I am perpetually amazed at what adventures lay so close to home, taken on by just strapping on some clothes, tools, food and a sleeping bag to a cobbled together bicycle and just going for it. Last weekend saw me ride from Del Norte, along the Great Divide Mountain Bike Route, with the goal of getting to Breckenridge and from there, taking the I-70 corridor back home to Denver.
This weeks plan was to ride to the Summer Trailhead of Grays/Torreys, hike up both, and ride back, all in one fell swoop. I mean, why not? It’s ~55 miles and 9,000 feet of elevation to the Winter Trailhead, 3 miles of hike-a-biking on the dirt road to the Summer Trailhead and 8 1/4 miles of hiking to both peaks and back – and then that 55 miles back home.
OK, fairly ambitious, I admit – I brought along my sleep kit, just in case.
I certainly don’t like living a life that contains much nostalgia. I’m far more interested in the here and now, or the coming soon, than what’s past. I don’t hold onto many things material. So, it’s always a surprise to me, when nostalgia hits me in the face and I feel an intense emotional response.
Wednesday, I got myself up relatively early, with the goal of riding up Squaw Mountain Pass, to Echo Lake. The ride is a big batch of gentle uphill roads, starting in Golden as you go up HW 40, cross over into Evergreen and take Squaw Pass Road to Echo Lake. This line is comprised of almost 25 miles of uphill road, taking you from ~5,200 feet to 10,600 feet and at the door of the Mt. Evans Scenic Byway – a road that goes all the way up 14,254 foot Mt. Evans.
This road isn’t scheduled to open until May 25th – a full month away, but snowfall this year has been inadequate, and I wanted to check out the conditions and hell, maybe spin up for a few switchbacks, before heading home.
There’s a network of roads that make a N to S corridor, just West of the plains of Denver/Boulder and just inside the mountains of the Front Range. The cycling on these roads is, for the most part, spectacular. Most of my more, “serious” rides are rides into this corridor, until bailing at some convenient spot – the convenience is this: since the road network mirrors most of the major metropolitan areas of the Front Range, getting out of the mountains also means being pretty close to home.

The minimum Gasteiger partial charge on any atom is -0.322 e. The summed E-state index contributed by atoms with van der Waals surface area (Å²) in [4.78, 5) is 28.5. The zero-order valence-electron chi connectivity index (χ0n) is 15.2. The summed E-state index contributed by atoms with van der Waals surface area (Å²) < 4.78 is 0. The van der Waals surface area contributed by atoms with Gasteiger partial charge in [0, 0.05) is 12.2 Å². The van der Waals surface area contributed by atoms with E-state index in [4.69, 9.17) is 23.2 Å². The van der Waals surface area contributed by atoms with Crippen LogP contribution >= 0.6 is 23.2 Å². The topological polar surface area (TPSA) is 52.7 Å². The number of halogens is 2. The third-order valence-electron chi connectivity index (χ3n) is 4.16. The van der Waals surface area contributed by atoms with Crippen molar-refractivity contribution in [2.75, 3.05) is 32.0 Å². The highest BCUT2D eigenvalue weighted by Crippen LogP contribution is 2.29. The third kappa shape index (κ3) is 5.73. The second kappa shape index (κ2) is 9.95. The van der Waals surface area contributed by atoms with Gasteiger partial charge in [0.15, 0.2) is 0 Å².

One of the magical things about the Tour Divide is the MTBCast call-in service. If you can find a pay phone on the route – which are actually still, “plentiful” in the areas the GDMBR wanders through, you can call a 800 number and leave a message, that will then be posted up by MTBCast for everyone to listen in.
Lucky enough to take another long ride this week – this time to Silverthorne to check out the Ice Castles, before the all melt into a sad little pile of slush. Got out of the house @ 6:00 am for the ride up HW40.
Sunday’s ride proved to be a nice loop ’round the neighborhood, starting in Denver at around 5:50am. Starting with a swift ride to Golden with little traffic and summiting the top of Lookout Mountain Road to see the sunrise and then, somewhat disappear as the bright start of the day seemed to starve itself into a constant morning gloomy overcast.
The Arizona Trail Race 750 is a race across Arizona, from the Mexican/Arizona border to the Arizona/Utah border, with a portage, down, across and back up the Grand Canyon. Being a Nation Park, no bike riding is allowed on the trail, so you need to somehow carry your bike.